30 May 2014
Lake King Tavern and Motel, deep in the south east of Western Australia
Today we start our journey back to Perth, and the last week of our holiday. Lots of driving today. First leg is a back track from Esperance to Ravensthorpe of 187 kms, so we had a nice breakfast again at Dome cafe before we set off. Having travelled this road a few days earlier we were familiar with the scenery, and the road is so straight that the kilometres seem to go quickly because you can easily maintain 110 kph, not too many bends and very little traffic. There was a cafe on the way in to Ravensthorne so we decided to stop there for a morning tea of scones with jam and cream. We had another 70 kms to reach Lake King, and you never know where you will find somewhere for a snack or a meal once you get into the more remote country areas.
The second leg passed quickly and we were finally at our destination at the Lake King Tavern and Motel, a fairly unimpressive structure in what seemed like a wilderness, so much red earth and sparse vegetation. The receptionist was very friendly, said we could settle into our room although it was only 1pm, and lunch was served until 2pm. The room was comfortable with plenty of space, and we were soon settled in as we were only staying for one night.
We decided to eat lunch before seeing the sights, and there was some yummy soup available to warm us up. Although it had been raining lightly once we left Esperance, as had happened almost every day, this soon cleared up and the sun was shining for the rest of the day, although it was a little cooler. We asked the tavern staff about finding Mount Madden which we had read about, and we were given a mud map of the area to find our way. Lake King is fairly remote, in the middle of the grain and wheatbelt area, not too far south of the Hyden/Wave Rock area. It is mainly scrub, with wheat/grain fields where the land is suitable.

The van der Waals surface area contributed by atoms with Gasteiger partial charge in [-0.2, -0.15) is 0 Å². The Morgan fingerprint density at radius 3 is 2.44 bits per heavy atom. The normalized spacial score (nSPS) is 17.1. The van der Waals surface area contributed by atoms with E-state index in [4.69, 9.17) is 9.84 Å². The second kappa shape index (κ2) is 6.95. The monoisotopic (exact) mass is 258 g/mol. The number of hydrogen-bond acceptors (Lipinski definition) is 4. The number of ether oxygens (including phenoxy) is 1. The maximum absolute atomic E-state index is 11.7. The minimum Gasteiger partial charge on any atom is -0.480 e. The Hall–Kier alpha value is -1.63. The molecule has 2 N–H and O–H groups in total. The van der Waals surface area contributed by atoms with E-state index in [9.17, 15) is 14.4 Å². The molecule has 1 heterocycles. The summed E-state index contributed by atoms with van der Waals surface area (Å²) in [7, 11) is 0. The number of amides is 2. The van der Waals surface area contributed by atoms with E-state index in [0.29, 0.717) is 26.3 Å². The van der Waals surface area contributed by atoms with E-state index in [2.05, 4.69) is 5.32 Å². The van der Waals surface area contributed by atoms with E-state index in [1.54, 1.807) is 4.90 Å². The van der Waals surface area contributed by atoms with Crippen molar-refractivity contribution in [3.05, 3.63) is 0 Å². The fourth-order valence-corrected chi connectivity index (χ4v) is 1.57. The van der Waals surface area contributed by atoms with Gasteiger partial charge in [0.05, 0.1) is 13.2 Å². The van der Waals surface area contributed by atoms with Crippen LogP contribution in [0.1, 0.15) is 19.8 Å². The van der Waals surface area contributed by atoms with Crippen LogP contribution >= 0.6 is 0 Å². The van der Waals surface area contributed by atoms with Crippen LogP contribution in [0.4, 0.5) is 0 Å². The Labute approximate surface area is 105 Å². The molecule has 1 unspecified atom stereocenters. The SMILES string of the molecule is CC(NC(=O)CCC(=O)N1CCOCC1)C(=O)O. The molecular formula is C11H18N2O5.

The imposing face of Mount Madden that we decided to climb
Initially we started off on the wrong road (hard to read some of these mud maps – and once again local knowledge is power!) however we soon realised we were going in the opposite direction to Mount Madden, so turned around and headed in the right direction. Mount Madden is a lofty granite hill standing 386 metres above sea level, discovered by an exploration party headed by Surveyor General John Septimus Roe in October 1848, while they were exploring the south east interior of Western Australia, and was named after WA’s Colonial Secretary, Dr Richard Madden. The first stage of their journey passed through country which today is the heart of the wheatbelt.
Halfway up Mount Madden, great views out over the countryside, grain fields and scrub
A gravel road led us to a rough parking area, where the face of Mount Madden appeared before us. We decided to climb as far up as we could, as one is supposed to have a wonderful 360 degree view of the surrounding countryside, and to the Barren mountains on the south coast between Hopetoun and Bremmer Bay. The climb was fairly easy, and with a few rests, we finally made it to the cairn at the top of the mountain. The view is indeed spectacular and we could see the coast far out to the east. It was very invigorating to do the climb, much easier to descend, and a great way to spend the afternoon.
Not quite Mt Everest, but we made it to the top!
The Tavern is the only place to eat in Lake King, so everyone goes there for a meal, or drinks – probably most of the population was there that night, kids and adults. It was a cold night and we were pleased to see that they had lit the open fire that was crackling away merrily. The meal was very good for a pub meal, I had chicken curry and Pete ordered a sirloin steak with pepper sauce. The mudcake was irresistible.
The roaring open log fire in the Lake King Tavern
Tomorrow we leave Lake King and head off to Wagin for two nights, before heading back to Perth for the last few days of our holiday.